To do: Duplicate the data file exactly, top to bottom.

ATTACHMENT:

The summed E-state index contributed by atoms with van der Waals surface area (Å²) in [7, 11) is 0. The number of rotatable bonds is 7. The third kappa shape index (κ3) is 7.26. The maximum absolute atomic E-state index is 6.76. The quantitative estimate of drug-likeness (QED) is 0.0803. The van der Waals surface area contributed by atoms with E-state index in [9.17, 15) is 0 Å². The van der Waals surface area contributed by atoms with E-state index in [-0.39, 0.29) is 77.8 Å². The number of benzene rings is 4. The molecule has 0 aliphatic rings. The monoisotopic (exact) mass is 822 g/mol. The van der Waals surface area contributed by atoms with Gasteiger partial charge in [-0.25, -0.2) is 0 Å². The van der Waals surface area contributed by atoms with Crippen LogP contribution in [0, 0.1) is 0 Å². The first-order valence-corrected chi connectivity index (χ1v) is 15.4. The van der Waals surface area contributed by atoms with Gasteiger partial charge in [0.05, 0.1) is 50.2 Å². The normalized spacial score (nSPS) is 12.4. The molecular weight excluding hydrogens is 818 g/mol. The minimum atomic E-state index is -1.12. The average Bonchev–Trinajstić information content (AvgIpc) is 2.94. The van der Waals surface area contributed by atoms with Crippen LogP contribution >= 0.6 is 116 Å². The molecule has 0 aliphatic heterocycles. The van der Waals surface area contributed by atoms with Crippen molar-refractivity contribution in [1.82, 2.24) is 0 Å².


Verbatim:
The summed E-state index contributed by atoms with van der Waals surface area (Å²) in [7, 11) is 0. The number of rotatable bonds is 7. The third kappa shape index (κ3) is 7.26. The maximum absolute atomic E-state index is 6.76. The quantitative estimate of drug-likeness (QED) is 0.0803. The van der Waals surface area contributed by atoms with E-state index in [9.17, 15) is 0 Å². The van der Waals surface area contributed by atoms with E-state index in [-0.39, 0.29) is 77.8 Å². The number of benzene rings is 4. The molecule has 0 aliphatic rings. The monoisotopic (exact) mass is 822 g/mol. The van der Waals surface area contributed by atoms with Gasteiger partial charge in [-0.25, -0.2) is 0 Å². The van der Waals surface area contributed by atoms with Crippen LogP contribution in [0, 0.1) is 0 Å². The first-order valence-corrected chi connectivity index (χ1v) is 15.4. The van der Waals surface area contributed by atoms with Gasteiger partial charge in [0.05, 0.1) is 50.2 Å². The normalized spacial score (nSPS) is 12.4. The molecular weight excluding hydrogens is 818 g/mol. The minimum atomic E-state index is -1.12. The average Bonchev–Trinajstić information content (AvgIpc) is 2.94. The van der Waals surface area contributed by atoms with Crippen LogP contribution >= 0.6 is 116 Å². The molecule has 0 aliphatic heterocycles. The van der Waals surface area contributed by atoms with Crippen molar-refractivity contribution in [1.82, 2.24) is 0 Å².